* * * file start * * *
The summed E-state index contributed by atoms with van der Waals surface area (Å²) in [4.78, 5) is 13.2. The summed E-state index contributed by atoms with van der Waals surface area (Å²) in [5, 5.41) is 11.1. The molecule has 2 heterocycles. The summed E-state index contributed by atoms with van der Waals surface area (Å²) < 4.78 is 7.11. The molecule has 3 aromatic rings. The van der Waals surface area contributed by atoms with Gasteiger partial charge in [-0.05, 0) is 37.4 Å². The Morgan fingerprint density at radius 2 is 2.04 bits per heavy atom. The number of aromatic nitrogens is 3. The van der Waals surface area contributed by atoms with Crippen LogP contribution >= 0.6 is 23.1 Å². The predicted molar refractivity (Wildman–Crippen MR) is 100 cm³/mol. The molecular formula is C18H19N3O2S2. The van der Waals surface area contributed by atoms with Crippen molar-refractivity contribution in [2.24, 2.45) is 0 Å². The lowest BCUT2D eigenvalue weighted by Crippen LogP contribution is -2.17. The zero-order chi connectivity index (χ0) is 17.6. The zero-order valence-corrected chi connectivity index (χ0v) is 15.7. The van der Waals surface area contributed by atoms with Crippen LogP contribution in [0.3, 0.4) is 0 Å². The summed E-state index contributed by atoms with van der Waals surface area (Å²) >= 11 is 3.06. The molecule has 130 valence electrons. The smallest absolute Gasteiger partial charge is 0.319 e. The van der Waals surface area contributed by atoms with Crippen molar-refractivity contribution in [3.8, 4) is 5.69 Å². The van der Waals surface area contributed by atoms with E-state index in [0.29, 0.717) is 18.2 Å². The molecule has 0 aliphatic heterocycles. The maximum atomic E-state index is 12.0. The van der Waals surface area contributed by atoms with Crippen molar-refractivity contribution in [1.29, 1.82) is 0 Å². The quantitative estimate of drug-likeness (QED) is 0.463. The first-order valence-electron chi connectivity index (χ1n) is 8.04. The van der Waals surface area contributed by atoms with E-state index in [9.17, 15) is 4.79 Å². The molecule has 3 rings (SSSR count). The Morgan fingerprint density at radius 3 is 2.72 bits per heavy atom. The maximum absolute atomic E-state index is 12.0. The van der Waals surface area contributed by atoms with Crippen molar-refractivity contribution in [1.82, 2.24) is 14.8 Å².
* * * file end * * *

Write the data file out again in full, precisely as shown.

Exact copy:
The summed E-state index contributed by atoms with van der Waals surface area (Å²) in [4.78, 5) is 13.2. The summed E-state index contributed by atoms with van der Waals surface area (Å²) in [5, 5.41) is 11.1. The molecule has 2 heterocycles. The summed E-state index contributed by atoms with van der Waals surface area (Å²) < 4.78 is 7.11. The molecule has 3 aromatic rings. The van der Waals surface area contributed by atoms with Gasteiger partial charge in [-0.05, 0) is 37.4 Å². The Morgan fingerprint density at radius 2 is 2.04 bits per heavy atom. The number of aromatic nitrogens is 3. The van der Waals surface area contributed by atoms with Crippen LogP contribution >= 0.6 is 23.1 Å². The predicted molar refractivity (Wildman–Crippen MR) is 100 cm³/mol. The molecular formula is C18H19N3O2S2. The van der Waals surface area contributed by atoms with Crippen molar-refractivity contribution in [2.24, 2.45) is 0 Å². The lowest BCUT2D eigenvalue weighted by Crippen LogP contribution is -2.17. The zero-order chi connectivity index (χ0) is 17.6. The zero-order valence-corrected chi connectivity index (χ0v) is 15.7. The van der Waals surface area contributed by atoms with Crippen LogP contribution in [0.3, 0.4) is 0 Å². The summed E-state index contributed by atoms with van der Waals surface area (Å²) >= 11 is 3.06. The molecule has 130 valence electrons. The smallest absolute Gasteiger partial charge is 0.319 e. The van der Waals surface area contributed by atoms with Crippen molar-refractivity contribution in [3.8, 4) is 5.69 Å². The van der Waals surface area contributed by atoms with E-state index in [0.29, 0.717) is 18.2 Å². The molecule has 0 aliphatic heterocycles. The maximum atomic E-state index is 12.0. The van der Waals surface area contributed by atoms with Crippen molar-refractivity contribution in [1.29, 1.82) is 0 Å². The quantitative estimate of drug-likeness (QED) is 0.463. The first-order valence-electron chi connectivity index (χ1n) is 8.04. The van der Waals surface area contributed by atoms with E-state index in [9.17, 15) is 4.79 Å². The molecule has 3 rings (SSSR count). The Morgan fingerprint density at radius 3 is 2.72 bits per heavy atom. The maximum absolute atomic E-state index is 12.0. The van der Waals surface area contributed by atoms with Crippen molar-refractivity contribution in [1.82, 2.24) is 14.8 Å².